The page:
Luis Naidenoff, a national senator for Formosa and president of the Juntos por el Cambio caucus in Congress, said that "the people of Formosa only want to work, study and circulate freely" and "the government's response is rubber bullets and gases."
"I urge Insfrán to stop the repression and the national government to end its complicity and guarantee fundamental human rights in Formosa," he said in a post on Twitter.
Reacting to the criticism, the Human Rights Secretariat, led by Horacio Pietragalla, issued a bizarre statement Friday that condemned "excessive violence" from protesters, as well as "the disproportionate use of police force," but pointed the finger squarely at the opposition.
The Secretariat slammed what it alleged is a "permanent smear campaign carried out by the hegemonic media against the provincial government,” and “the political use that some sectors of the opposition make of these events.”
Offering little criticism of the governor or the Formosa government, the statement said provincial authorities had “promised to initiate investigations into the excessive use of force by members of the provincial police."
Late Friday night, a small group of protesters in the capital demonstrated outside the Casa de Formosa in Buenos Aires City to reject the “repression” and demand the province be “liberated.”
Return to isolation
Formosa, a city of some 250,000, adopted strict measures when Covid-19 first reached Argentina in March last year, extending them throughout the province. Over the last 12 months, the region – which shares a border with Paraguay – has recorded around 1,300 confirmed cases.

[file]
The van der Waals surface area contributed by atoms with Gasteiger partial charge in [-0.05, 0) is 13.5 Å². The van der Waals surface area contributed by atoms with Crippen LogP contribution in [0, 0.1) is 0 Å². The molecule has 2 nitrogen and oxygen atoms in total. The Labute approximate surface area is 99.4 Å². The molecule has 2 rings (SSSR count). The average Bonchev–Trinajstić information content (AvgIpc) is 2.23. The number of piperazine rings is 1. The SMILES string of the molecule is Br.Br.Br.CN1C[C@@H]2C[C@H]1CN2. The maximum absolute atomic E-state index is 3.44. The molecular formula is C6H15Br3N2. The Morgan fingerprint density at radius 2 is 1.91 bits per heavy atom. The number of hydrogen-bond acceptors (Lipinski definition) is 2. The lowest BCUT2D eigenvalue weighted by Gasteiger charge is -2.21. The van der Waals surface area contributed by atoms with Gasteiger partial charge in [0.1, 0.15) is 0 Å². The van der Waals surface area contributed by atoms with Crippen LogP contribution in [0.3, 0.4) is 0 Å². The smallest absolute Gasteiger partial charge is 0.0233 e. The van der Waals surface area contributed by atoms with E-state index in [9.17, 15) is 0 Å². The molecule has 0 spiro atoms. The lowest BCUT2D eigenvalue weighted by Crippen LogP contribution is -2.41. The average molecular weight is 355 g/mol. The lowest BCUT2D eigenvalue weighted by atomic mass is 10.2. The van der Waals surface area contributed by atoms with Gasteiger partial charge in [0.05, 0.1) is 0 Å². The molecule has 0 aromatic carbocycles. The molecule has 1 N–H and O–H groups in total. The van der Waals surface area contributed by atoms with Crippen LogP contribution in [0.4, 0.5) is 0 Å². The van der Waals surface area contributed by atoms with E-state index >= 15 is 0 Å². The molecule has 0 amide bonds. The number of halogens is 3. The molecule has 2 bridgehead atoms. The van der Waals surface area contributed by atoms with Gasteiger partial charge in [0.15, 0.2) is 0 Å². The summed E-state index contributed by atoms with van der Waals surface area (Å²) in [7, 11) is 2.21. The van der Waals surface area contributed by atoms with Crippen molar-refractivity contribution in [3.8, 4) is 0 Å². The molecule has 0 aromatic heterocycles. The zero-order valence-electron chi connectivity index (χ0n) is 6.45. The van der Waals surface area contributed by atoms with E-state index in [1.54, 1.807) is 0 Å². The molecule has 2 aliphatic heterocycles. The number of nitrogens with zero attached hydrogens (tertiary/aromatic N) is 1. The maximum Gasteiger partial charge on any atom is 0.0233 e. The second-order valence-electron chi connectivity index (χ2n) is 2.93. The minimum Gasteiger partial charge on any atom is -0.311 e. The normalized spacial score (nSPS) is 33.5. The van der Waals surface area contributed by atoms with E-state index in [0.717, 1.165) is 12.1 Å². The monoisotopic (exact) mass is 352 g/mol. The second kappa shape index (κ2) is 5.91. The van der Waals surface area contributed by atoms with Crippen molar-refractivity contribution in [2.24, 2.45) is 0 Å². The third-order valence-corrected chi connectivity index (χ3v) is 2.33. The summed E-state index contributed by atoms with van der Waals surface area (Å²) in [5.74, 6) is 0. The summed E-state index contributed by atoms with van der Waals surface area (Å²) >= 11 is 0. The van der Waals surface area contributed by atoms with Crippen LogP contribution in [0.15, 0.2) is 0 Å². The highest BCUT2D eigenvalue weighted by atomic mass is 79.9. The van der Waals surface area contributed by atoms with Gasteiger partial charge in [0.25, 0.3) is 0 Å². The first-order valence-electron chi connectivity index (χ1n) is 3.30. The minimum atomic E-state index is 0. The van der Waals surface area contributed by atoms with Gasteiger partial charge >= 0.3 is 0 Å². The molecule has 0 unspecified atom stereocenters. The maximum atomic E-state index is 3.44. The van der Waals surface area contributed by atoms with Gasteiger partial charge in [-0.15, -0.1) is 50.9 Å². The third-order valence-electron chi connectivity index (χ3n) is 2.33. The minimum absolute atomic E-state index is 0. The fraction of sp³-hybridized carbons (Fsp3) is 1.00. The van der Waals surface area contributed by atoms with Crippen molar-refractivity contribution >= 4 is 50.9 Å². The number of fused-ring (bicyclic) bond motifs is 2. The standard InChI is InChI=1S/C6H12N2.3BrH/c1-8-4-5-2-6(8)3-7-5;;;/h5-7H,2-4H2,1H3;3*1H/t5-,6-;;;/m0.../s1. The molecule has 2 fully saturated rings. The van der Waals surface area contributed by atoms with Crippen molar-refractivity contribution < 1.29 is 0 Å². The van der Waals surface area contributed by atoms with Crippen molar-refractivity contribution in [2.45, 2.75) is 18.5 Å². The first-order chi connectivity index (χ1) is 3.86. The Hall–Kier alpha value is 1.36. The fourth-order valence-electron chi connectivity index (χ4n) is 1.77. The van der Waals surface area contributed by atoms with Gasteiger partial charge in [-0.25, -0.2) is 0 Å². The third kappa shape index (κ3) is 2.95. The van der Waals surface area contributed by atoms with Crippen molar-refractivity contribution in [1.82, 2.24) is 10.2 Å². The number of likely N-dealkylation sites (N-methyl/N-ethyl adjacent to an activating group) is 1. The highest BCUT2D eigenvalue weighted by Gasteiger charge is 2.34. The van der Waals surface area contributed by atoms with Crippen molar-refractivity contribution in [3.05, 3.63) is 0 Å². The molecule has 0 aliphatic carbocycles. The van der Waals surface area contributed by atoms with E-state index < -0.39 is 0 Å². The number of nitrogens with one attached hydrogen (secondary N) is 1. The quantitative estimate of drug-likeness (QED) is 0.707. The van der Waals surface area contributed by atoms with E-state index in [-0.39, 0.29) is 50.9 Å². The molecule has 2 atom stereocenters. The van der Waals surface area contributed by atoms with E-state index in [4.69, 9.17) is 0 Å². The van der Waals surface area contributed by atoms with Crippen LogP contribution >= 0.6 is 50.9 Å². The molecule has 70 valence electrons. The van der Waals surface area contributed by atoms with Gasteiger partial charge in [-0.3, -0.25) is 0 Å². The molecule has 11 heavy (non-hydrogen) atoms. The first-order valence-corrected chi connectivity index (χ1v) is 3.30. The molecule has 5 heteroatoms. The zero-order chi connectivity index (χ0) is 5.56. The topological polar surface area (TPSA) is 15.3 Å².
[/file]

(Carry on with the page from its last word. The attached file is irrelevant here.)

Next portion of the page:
The northern province has been in the news regularly over the past few months, following reports of local residents being detained at length in unsuitable and unclean detention centres..
This latest return to strict isolation (known in Spanish as Aislamiento Social, Preventivo y Obligatorio or ASPO) measures was decided by the Council of Integral Attention for the Covid-19 Emergency immediately following 23 (including 17 in the provincial capital) being registered in Formosa on Thursday.
The order is set to last until March 18. All activities except essential shops and services, as well as intercity transport, were suspended. Essential services include health workers, teachers, the security forces and senior authorities at national, provincial and municipal level. All state workers summoned to guarantee essential services are also exempted.
Regarding the 17 new cases detected in the provincial capital, seven were suffering mild symptoms, three were seeking an exit permit to travel from the province and six were close contacts, according to the official information.
The Council ruled this as "an outbreak of contagion in the capital of Formosa." It further remarked that the next few days will be the most important for avoiding an exponential escalation of contagion and for that it will be fundamental to comply with the sanitary measures decided last Thursday.
Provincial authorities dismissed allegations of heavy handedness on Friday.
"A group of people from the city of Formosa, dissatisfied with health decisions, resorted to extreme violence to make their claims,” said provincial minister Jorge Abel González. “Nothing justifies these types of violent actions.”
– TIMES with agencies